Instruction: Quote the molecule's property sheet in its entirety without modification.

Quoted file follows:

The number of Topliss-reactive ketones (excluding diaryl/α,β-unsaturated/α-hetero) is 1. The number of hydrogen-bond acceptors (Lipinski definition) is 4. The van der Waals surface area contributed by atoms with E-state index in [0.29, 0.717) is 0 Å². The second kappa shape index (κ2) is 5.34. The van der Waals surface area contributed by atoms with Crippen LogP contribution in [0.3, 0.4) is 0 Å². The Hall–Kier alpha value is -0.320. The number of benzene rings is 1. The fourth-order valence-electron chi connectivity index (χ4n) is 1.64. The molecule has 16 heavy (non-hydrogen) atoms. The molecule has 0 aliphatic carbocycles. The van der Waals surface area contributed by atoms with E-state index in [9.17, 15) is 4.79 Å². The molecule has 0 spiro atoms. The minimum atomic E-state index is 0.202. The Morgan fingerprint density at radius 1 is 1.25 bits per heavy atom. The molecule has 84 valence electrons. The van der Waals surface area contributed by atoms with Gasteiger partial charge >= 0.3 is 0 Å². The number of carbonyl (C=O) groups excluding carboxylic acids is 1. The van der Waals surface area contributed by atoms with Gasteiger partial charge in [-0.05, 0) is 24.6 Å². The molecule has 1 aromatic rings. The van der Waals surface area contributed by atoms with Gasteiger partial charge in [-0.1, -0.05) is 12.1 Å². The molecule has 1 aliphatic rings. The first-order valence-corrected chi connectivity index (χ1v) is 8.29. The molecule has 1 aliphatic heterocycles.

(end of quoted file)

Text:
The number of Topliss-reactive ketones (excluding diaryl/α,β-unsaturated/α-hetero) is 1. The number of hydrogen-bond acceptors (Lipinski definition) is 4. The van der Waals surface area contributed by atoms with E-state index in [0.29, 0.717) is 0 Å². The second kappa shape index (κ2) is 5.34. The van der Waals surface area contributed by atoms with Crippen LogP contribution in [0.3, 0.4) is 0 Å². The Hall–Kier alpha value is -0.320. The number of benzene rings is 1. The fourth-order valence-electron chi connectivity index (χ4n) is 1.64. The molecule has 16 heavy (non-hydrogen) atoms. The molecule has 0 aliphatic carbocycles. The van der Waals surface area contributed by atoms with E-state index in [9.17, 15) is 4.79 Å². The molecule has 0 spiro atoms. The minimum atomic E-state index is 0.202. The Morgan fingerprint density at radius 1 is 1.25 bits per heavy atom. The molecule has 84 valence electrons. The van der Waals surface area contributed by atoms with Gasteiger partial charge >= 0.3 is 0 Å². The number of carbonyl (C=O) groups excluding carboxylic acids is 1. The van der Waals surface area contributed by atoms with Gasteiger partial charge in [-0.05, 0) is 24.6 Å². The molecule has 1 aromatic rings. The van der Waals surface area contributed by atoms with Gasteiger partial charge in [-0.1, -0.05) is 12.1 Å². The molecule has 1 aliphatic rings. The first-order valence-corrected chi connectivity index (χ1v) is 8.29. The molecule has 1 aliphatic heterocycles.